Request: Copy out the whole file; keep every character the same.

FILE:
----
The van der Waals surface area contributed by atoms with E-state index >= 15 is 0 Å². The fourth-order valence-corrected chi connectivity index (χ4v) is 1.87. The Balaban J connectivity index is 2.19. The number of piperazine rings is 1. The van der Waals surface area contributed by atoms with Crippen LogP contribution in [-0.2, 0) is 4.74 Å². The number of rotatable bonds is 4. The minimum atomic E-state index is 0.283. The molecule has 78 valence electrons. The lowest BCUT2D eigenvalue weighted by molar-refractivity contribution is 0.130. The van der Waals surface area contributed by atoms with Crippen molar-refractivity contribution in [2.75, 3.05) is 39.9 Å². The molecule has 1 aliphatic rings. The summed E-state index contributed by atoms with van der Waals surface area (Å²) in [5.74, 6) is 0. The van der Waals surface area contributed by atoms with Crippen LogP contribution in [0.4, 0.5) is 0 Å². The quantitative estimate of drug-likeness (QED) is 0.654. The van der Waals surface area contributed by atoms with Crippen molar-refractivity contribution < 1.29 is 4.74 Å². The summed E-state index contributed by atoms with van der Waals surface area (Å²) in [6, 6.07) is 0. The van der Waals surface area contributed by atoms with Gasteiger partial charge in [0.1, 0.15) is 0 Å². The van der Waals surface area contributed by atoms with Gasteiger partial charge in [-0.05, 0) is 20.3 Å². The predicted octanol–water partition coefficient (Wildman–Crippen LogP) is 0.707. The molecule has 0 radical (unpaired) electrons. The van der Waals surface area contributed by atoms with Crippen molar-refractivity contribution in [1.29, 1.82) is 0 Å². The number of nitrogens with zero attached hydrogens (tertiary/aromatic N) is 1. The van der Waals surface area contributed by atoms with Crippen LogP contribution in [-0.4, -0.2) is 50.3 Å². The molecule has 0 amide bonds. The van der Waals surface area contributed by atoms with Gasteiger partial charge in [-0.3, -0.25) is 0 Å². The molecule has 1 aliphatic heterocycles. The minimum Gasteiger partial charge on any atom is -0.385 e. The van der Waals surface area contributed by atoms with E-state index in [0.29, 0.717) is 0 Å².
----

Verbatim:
The van der Waals surface area contributed by atoms with E-state index >= 15 is 0 Å². The fourth-order valence-corrected chi connectivity index (χ4v) is 1.87. The Balaban J connectivity index is 2.19. The number of piperazine rings is 1. The van der Waals surface area contributed by atoms with Crippen LogP contribution in [-0.2, 0) is 4.74 Å². The number of rotatable bonds is 4. The minimum atomic E-state index is 0.283. The molecule has 78 valence electrons. The lowest BCUT2D eigenvalue weighted by molar-refractivity contribution is 0.130. The van der Waals surface area contributed by atoms with Crippen molar-refractivity contribution in [2.75, 3.05) is 39.9 Å². The molecule has 1 aliphatic rings. The summed E-state index contributed by atoms with van der Waals surface area (Å²) in [5.74, 6) is 0. The van der Waals surface area contributed by atoms with Crippen LogP contribution in [0.4, 0.5) is 0 Å². The quantitative estimate of drug-likeness (QED) is 0.654. The van der Waals surface area contributed by atoms with Crippen molar-refractivity contribution < 1.29 is 4.74 Å². The summed E-state index contributed by atoms with van der Waals surface area (Å²) in [6, 6.07) is 0. The van der Waals surface area contributed by atoms with Gasteiger partial charge in [0.1, 0.15) is 0 Å². The van der Waals surface area contributed by atoms with Gasteiger partial charge in [-0.05, 0) is 20.3 Å². The predicted octanol–water partition coefficient (Wildman–Crippen LogP) is 0.707. The molecule has 0 radical (unpaired) electrons. The van der Waals surface area contributed by atoms with Crippen molar-refractivity contribution in [1.29, 1.82) is 0 Å². The number of nitrogens with zero attached hydrogens (tertiary/aromatic N) is 1. The van der Waals surface area contributed by atoms with Crippen LogP contribution in [-0.4, -0.2) is 50.3 Å². The molecule has 0 amide bonds. The van der Waals surface area contributed by atoms with Gasteiger partial charge in [-0.3, -0.25) is 0 Å². The molecule has 1 aliphatic heterocycles. The minimum Gasteiger partial charge on any atom is -0.385 e. The van der Waals surface area contributed by atoms with E-state index in [0.29, 0.717) is 0 Å².